The next picture show our character’s trail. Somebody threw him in 45 degree angle. There is 3 forces affecting him. To up and right and gravity pulling him down. The red dots show the character's position in every frame draw. As you see, inconsistency in fps directly affects motion. And the white line shows a perfect line character should be following.


In some cases, this is not a noticeable thing. If it’s not noticeable you shouldn’t worry about this. But in some games where the motion should be perfect,this is a big problem.

As a solution we need to take average of the last N frames. So micro changes in the fps doesn’t affect the motion. This will make motion smoother. N could be any number you fit. I find out N=10 works best for the game I made. Just make sure it is not too much.

So we will take average of the passed time between last 5 frames. And when we do this we shouldn’t include frames that takes more than a quarter second to draw. (If the game is running under 4 fps, we are assuming it’s unplayable.) Because sometimes the first frame after game is resumed could take more than it should. Or deltaTime will count the time passed while the game was paused, and give you an unreasonable delta time like 10 seconds. We should eliminate this peaks created by pausing, loading etc.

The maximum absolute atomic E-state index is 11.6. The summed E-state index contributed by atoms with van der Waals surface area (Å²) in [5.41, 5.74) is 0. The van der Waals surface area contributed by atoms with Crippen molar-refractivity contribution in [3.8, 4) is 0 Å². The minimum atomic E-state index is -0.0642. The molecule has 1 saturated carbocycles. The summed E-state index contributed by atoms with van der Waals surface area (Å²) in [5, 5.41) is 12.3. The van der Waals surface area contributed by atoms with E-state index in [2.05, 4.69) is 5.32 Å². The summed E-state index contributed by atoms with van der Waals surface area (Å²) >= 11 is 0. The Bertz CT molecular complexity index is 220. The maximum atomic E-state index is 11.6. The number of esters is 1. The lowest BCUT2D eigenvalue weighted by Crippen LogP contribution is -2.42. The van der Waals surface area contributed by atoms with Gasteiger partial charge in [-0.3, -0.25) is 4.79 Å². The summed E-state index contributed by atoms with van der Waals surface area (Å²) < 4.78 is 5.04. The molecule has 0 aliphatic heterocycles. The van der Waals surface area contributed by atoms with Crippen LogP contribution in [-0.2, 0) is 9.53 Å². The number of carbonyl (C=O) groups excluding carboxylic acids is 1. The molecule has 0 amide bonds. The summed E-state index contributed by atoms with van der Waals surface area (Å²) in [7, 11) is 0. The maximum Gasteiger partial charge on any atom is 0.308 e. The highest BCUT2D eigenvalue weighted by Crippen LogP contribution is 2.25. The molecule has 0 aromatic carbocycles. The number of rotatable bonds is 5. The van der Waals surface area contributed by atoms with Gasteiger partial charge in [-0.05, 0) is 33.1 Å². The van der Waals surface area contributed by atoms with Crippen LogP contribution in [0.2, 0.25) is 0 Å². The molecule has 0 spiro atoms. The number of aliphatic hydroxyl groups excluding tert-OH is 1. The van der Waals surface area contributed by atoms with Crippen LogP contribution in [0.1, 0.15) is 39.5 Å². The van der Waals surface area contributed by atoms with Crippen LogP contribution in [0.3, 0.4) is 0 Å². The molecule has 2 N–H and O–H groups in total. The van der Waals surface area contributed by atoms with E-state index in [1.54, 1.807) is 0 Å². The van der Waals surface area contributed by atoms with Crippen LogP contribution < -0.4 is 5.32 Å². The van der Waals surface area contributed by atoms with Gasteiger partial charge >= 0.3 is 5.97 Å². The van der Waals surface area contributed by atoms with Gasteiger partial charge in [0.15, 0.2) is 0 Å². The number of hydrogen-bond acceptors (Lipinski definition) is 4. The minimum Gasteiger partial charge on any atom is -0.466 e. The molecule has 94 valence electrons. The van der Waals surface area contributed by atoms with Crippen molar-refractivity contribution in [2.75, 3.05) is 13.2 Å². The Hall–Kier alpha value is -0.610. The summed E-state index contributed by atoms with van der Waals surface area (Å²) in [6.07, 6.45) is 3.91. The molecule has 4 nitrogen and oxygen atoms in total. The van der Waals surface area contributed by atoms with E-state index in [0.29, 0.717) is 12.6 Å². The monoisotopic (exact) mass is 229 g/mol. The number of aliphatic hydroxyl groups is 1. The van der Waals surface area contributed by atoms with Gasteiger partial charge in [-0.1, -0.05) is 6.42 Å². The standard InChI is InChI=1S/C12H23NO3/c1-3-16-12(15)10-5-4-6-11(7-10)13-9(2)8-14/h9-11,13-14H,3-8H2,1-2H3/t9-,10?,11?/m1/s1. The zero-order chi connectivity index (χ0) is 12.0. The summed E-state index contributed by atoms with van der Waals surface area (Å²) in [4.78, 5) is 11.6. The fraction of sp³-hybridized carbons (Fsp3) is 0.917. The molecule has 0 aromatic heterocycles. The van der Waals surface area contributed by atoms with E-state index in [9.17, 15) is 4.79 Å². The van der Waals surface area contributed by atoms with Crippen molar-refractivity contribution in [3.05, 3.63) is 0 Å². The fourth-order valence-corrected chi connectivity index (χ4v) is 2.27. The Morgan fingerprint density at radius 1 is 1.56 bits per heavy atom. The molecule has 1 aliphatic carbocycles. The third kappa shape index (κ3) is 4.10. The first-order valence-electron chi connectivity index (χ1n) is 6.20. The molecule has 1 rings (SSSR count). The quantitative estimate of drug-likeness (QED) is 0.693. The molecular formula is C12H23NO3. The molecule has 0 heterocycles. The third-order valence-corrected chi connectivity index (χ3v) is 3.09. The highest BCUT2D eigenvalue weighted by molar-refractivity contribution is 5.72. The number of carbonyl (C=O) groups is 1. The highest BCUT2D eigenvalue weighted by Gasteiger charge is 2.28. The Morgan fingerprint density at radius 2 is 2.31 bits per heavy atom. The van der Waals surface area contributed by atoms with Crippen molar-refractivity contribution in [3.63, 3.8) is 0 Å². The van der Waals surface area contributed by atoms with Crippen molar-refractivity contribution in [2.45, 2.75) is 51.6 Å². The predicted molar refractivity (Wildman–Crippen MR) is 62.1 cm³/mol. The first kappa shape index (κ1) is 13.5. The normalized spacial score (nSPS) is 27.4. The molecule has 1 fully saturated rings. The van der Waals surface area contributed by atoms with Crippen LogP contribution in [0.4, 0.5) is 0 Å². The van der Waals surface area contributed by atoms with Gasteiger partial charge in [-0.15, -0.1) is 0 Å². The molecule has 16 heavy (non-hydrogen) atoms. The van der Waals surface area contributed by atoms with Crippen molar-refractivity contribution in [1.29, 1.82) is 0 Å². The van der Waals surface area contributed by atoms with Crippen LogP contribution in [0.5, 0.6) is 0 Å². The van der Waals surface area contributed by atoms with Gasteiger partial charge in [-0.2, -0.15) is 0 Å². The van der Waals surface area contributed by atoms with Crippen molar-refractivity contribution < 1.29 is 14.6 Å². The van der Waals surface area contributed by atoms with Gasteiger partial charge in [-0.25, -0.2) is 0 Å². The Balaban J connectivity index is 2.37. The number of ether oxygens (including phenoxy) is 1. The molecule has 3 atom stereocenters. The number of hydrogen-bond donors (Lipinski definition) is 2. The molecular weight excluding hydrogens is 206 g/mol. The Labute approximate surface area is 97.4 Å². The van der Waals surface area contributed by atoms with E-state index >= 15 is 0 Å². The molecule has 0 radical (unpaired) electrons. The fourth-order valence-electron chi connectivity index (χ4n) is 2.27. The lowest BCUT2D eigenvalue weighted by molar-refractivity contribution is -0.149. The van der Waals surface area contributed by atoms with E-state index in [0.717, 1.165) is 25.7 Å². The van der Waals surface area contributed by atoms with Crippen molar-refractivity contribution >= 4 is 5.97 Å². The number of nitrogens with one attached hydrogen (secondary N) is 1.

Here are some code I used in my game HOLD THE LINE. You can easily access the Google Play link in main page.

class AverageFPS {

    float[] numbers; // 0-9

    int lastMember;

    float sum;

           long currentTime = 0f;

    final int nanoToSecond = 1000000000;

    public AverageFPS() {

        // an array for last 10 frames

        numbers = new float[10]; // N = 10

        lastMember = 0;


    public float getAverage() {

        // find the passed time of this frame

        if (currentTime == 0f) currentTime = System.nanoTime();

        float passedTime = (float)(System.nanoTime() - currentTime) /nanoToSecond;

        currentTime = System.nanoTime();


        // if it is too big do not count it in

        if (passedTime  > 0.25) {

            return findAverage();



        // add it to array

        numbers[lastMember++] = passedTime ;

        if (lastMember > 9) lastMember = 0;

        // return the average

        return findAverage();


    private float findAverage() {

        sum = 0;

        for (int a = 0; a < numbers.length; a++) {

            sum += numbers[a];


        return sum / 10;



Call getAverage() function in render method. And use the returning value as time passed between frames. Do not use it when sleeping the thread.

There is one thing remaining that we didn’t discuss how to do; limiting fps. In libgdx you can limit the fps in configuration. Open your Launcher class for which platform you are developing the game to. Set foreground fps to desired fps limit. Libgdx will limit your fps automatically.

LwjglApplicationConfiguration config = new LwjglApplicationConfiguration();

config.foregroundFPS = 60;

new LwjglApplication(new MyGdxGame(), config);


I don’t really recommend limiting it yourself using Thread.sleep(). Unless you are multi threading and you want to limit your secondary threads’ run per second.